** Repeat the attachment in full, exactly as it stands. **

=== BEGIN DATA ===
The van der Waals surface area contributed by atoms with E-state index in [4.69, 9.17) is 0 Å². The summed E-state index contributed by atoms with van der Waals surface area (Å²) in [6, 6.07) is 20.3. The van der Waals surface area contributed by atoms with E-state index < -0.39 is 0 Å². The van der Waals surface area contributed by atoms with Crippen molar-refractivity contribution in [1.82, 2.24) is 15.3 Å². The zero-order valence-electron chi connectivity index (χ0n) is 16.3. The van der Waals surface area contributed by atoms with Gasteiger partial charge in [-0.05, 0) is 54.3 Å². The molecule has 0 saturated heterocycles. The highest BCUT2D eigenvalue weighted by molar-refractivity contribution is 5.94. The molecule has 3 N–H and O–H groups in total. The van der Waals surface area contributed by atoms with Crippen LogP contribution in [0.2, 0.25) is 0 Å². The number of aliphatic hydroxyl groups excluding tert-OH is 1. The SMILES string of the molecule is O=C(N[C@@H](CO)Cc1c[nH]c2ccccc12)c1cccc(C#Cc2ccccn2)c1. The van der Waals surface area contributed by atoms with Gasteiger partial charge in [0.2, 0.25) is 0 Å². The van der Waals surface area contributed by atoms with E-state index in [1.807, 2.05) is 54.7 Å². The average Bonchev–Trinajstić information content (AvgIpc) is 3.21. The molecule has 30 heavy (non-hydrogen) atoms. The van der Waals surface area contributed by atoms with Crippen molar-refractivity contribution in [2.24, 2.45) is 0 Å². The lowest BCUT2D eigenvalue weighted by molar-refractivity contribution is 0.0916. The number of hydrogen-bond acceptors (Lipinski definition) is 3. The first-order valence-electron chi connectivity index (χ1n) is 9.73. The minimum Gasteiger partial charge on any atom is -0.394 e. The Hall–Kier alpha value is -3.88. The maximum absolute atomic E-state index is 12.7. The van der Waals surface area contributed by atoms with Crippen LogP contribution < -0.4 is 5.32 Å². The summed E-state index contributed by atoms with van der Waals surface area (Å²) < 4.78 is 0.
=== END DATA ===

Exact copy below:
The van der Waals surface area contributed by atoms with E-state index in [4.69, 9.17) is 0 Å². The summed E-state index contributed by atoms with van der Waals surface area (Å²) in [6, 6.07) is 20.3. The van der Waals surface area contributed by atoms with E-state index < -0.39 is 0 Å². The van der Waals surface area contributed by atoms with Crippen molar-refractivity contribution in [1.82, 2.24) is 15.3 Å². The zero-order valence-electron chi connectivity index (χ0n) is 16.3. The van der Waals surface area contributed by atoms with Gasteiger partial charge in [-0.05, 0) is 54.3 Å². The molecule has 0 saturated heterocycles. The highest BCUT2D eigenvalue weighted by molar-refractivity contribution is 5.94. The molecule has 3 N–H and O–H groups in total. The van der Waals surface area contributed by atoms with Crippen LogP contribution in [0.2, 0.25) is 0 Å². The number of aliphatic hydroxyl groups excluding tert-OH is 1. The SMILES string of the molecule is O=C(N[C@@H](CO)Cc1c[nH]c2ccccc12)c1cccc(C#Cc2ccccn2)c1. The van der Waals surface area contributed by atoms with Gasteiger partial charge in [0.2, 0.25) is 0 Å². The van der Waals surface area contributed by atoms with E-state index in [1.807, 2.05) is 54.7 Å². The average Bonchev–Trinajstić information content (AvgIpc) is 3.21. The molecule has 30 heavy (non-hydrogen) atoms. The van der Waals surface area contributed by atoms with Crippen molar-refractivity contribution in [2.24, 2.45) is 0 Å². The lowest BCUT2D eigenvalue weighted by molar-refractivity contribution is 0.0916. The number of hydrogen-bond acceptors (Lipinski definition) is 3. The first-order valence-electron chi connectivity index (χ1n) is 9.73. The minimum Gasteiger partial charge on any atom is -0.394 e. The Hall–Kier alpha value is -3.88. The maximum absolute atomic E-state index is 12.7. The van der Waals surface area contributed by atoms with Crippen LogP contribution < -0.4 is 5.32 Å². The summed E-state index contributed by atoms with van der Waals surface area (Å²) < 4.78 is 0.